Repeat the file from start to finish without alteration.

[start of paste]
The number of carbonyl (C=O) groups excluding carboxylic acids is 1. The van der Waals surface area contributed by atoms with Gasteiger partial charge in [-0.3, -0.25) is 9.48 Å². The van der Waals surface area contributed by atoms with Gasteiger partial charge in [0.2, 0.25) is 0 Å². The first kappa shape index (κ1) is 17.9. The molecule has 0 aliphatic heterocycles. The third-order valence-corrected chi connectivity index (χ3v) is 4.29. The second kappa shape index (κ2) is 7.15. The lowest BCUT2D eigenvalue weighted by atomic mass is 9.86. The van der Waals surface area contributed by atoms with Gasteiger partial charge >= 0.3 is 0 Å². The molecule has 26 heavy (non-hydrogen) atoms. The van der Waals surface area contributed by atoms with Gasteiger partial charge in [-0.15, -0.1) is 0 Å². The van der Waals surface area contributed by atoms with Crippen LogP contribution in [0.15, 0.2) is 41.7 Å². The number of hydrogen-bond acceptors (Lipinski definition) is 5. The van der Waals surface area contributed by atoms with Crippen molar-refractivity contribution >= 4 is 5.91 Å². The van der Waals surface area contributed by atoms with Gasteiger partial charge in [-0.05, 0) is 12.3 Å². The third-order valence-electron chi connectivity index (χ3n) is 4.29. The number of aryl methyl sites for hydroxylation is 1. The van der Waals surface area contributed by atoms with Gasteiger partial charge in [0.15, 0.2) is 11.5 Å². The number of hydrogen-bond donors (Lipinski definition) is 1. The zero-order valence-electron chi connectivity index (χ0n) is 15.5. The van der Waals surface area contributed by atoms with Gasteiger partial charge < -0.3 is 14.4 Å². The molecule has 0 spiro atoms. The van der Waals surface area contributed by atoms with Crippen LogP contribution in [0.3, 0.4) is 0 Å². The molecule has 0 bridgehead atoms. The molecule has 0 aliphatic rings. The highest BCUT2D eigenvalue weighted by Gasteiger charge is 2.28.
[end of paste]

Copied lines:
The number of carbonyl (C=O) groups excluding carboxylic acids is 1. The van der Waals surface area contributed by atoms with Gasteiger partial charge in [-0.3, -0.25) is 9.48 Å². The van der Waals surface area contributed by atoms with Gasteiger partial charge in [0.2, 0.25) is 0 Å². The first kappa shape index (κ1) is 17.9. The molecule has 0 aliphatic heterocycles. The third-order valence-corrected chi connectivity index (χ3v) is 4.29. The second kappa shape index (κ2) is 7.15. The lowest BCUT2D eigenvalue weighted by atomic mass is 9.86. The van der Waals surface area contributed by atoms with Gasteiger partial charge >= 0.3 is 0 Å². The molecule has 26 heavy (non-hydrogen) atoms. The van der Waals surface area contributed by atoms with Gasteiger partial charge in [-0.15, -0.1) is 0 Å². The van der Waals surface area contributed by atoms with Crippen LogP contribution in [0.15, 0.2) is 41.7 Å². The number of hydrogen-bond acceptors (Lipinski definition) is 5. The van der Waals surface area contributed by atoms with Crippen molar-refractivity contribution >= 4 is 5.91 Å². The van der Waals surface area contributed by atoms with Gasteiger partial charge in [-0.05, 0) is 12.3 Å². The third-order valence-electron chi connectivity index (χ3n) is 4.29. The number of aryl methyl sites for hydroxylation is 1. The van der Waals surface area contributed by atoms with Gasteiger partial charge in [0.15, 0.2) is 11.5 Å². The number of hydrogen-bond donors (Lipinski definition) is 1. The zero-order valence-electron chi connectivity index (χ0n) is 15.5. The van der Waals surface area contributed by atoms with Gasteiger partial charge < -0.3 is 14.4 Å². The molecule has 0 spiro atoms. The van der Waals surface area contributed by atoms with Crippen LogP contribution in [0.3, 0.4) is 0 Å². The molecule has 0 bridgehead atoms. The molecule has 0 aliphatic rings. The highest BCUT2D eigenvalue weighted by Gasteiger charge is 2.28.